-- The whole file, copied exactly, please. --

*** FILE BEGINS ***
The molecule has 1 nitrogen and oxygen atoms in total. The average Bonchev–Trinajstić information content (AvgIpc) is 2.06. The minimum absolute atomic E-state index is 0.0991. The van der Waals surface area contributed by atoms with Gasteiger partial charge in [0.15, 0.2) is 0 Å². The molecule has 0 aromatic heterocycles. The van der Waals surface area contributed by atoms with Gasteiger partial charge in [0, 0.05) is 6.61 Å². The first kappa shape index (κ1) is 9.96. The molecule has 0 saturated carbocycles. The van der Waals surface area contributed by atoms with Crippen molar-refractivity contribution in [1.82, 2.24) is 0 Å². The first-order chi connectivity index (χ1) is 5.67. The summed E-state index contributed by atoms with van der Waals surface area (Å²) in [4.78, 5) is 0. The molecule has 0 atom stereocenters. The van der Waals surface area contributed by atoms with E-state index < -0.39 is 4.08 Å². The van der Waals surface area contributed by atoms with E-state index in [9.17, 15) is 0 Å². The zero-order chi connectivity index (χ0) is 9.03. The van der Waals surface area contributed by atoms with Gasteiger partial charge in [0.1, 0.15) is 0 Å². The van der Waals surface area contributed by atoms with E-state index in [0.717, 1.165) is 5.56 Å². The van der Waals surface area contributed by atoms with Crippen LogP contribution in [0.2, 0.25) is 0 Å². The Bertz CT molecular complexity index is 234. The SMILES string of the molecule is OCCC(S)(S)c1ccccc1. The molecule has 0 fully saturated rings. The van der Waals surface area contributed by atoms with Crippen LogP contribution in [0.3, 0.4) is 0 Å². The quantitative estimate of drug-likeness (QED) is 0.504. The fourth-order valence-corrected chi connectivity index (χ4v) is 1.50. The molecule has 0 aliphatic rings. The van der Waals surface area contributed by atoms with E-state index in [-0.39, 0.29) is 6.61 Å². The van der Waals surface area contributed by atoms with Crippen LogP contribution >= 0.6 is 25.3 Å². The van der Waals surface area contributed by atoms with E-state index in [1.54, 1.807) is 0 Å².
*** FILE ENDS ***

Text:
The molecule has 1 nitrogen and oxygen atoms in total. The average Bonchev–Trinajstić information content (AvgIpc) is 2.06. The minimum absolute atomic E-state index is 0.0991. The van der Waals surface area contributed by atoms with Gasteiger partial charge in [0.15, 0.2) is 0 Å². The molecule has 0 aromatic heterocycles. The van der Waals surface area contributed by atoms with Gasteiger partial charge in [0, 0.05) is 6.61 Å². The first kappa shape index (κ1) is 9.96. The molecule has 0 saturated carbocycles. The van der Waals surface area contributed by atoms with Crippen molar-refractivity contribution in [1.82, 2.24) is 0 Å². The first-order chi connectivity index (χ1) is 5.67. The summed E-state index contributed by atoms with van der Waals surface area (Å²) in [4.78, 5) is 0. The molecule has 0 atom stereocenters. The van der Waals surface area contributed by atoms with E-state index < -0.39 is 4.08 Å². The van der Waals surface area contributed by atoms with E-state index in [9.17, 15) is 0 Å². The zero-order chi connectivity index (χ0) is 9.03. The van der Waals surface area contributed by atoms with Gasteiger partial charge in [0.1, 0.15) is 0 Å². The van der Waals surface area contributed by atoms with E-state index in [0.717, 1.165) is 5.56 Å². The van der Waals surface area contributed by atoms with Crippen LogP contribution in [0.2, 0.25) is 0 Å². The Bertz CT molecular complexity index is 234. The SMILES string of the molecule is OCCC(S)(S)c1ccccc1. The molecule has 0 fully saturated rings. The van der Waals surface area contributed by atoms with Crippen LogP contribution in [0.3, 0.4) is 0 Å². The quantitative estimate of drug-likeness (QED) is 0.504. The fourth-order valence-corrected chi connectivity index (χ4v) is 1.50. The molecule has 0 aliphatic rings. The van der Waals surface area contributed by atoms with E-state index in [-0.39, 0.29) is 6.61 Å². The van der Waals surface area contributed by atoms with Crippen LogP contribution >= 0.6 is 25.3 Å². The van der Waals surface area contributed by atoms with E-state index in [1.54, 1.807) is 0 Å².